Data this morning has run significantly against market expectations, confirming that Britain is still in a recession. The UK’s third quarter GDP figure was revealed to be a 0.4% contraction, which now means that the UK has suffered 6 consecutive quarters of negative growth. Market participants had speculated that the UK economy would grow by 0.2% in the months from July to September and had taken the pound slightly higher this morning.
There has been data recently though that points to this disappointing figure. Data in early Ocotber revealed that manufacturing production had fallen by 1.9%, significantly below forecast and this has clearly weighed heavily on overall output. In addition, yesterday’s UK retail sales figures, showed that there was no growth in High Street activity in September, which was a further warning that the economy may not yet be expanding.
Investors will now be looking ahead to the Bank of England’s next policy meeting on the 5th November, where the members will have to seriously consider the possibility of extending their asset purchase scheme. Recently, we have seen G20 countries preparing to make steps to remove monetary stimulus measures as the global recovery strengthens, however the BoE still clearly has a long way to go before such steps can be taken. Even dovish market participants were not expecting Britain’s economy to have contracted by as much as 0.4%, a figure that truly underlines the fragility of the recovery.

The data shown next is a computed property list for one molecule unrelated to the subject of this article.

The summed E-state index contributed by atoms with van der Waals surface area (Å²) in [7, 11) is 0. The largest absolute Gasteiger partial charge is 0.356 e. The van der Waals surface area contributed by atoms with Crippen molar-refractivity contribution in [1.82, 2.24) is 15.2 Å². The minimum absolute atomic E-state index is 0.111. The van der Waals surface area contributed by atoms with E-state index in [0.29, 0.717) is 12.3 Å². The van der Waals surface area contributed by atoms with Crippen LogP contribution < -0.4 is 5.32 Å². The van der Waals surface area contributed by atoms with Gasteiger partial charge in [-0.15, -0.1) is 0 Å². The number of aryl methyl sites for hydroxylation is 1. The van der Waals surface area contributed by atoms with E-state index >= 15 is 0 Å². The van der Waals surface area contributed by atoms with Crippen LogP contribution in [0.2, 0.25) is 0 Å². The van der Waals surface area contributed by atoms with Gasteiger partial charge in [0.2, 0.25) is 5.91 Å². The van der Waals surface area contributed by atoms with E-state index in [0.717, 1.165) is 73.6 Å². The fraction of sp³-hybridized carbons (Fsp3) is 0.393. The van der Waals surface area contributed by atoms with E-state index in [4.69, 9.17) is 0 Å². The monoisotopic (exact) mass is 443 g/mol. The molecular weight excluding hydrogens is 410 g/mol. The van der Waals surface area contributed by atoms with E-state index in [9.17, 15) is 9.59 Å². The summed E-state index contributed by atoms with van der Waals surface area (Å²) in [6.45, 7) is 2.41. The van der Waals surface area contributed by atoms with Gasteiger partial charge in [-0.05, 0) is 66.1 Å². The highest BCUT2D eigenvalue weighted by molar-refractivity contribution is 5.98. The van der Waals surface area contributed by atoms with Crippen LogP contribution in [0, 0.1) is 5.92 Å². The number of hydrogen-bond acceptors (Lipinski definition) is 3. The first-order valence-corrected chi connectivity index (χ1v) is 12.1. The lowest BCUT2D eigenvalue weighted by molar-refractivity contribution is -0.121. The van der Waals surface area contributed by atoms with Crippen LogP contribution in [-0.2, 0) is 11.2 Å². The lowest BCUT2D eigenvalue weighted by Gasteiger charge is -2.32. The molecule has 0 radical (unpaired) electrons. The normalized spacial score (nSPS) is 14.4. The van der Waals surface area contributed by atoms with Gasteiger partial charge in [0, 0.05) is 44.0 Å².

As the news was reported, the pound dropped a full percent against both the euro and the dollar, as investors hurried to sell their sterling. Looking to the short and even medium term, the UK currency will remain under heavy selling pressure, with confidence in the economy shot. That we are still in a recession and with the possibility of further QE now back on the horizon, investors will see little hope of an interest rate rise in Britain even into 2010, which will heavily on the value of sterling.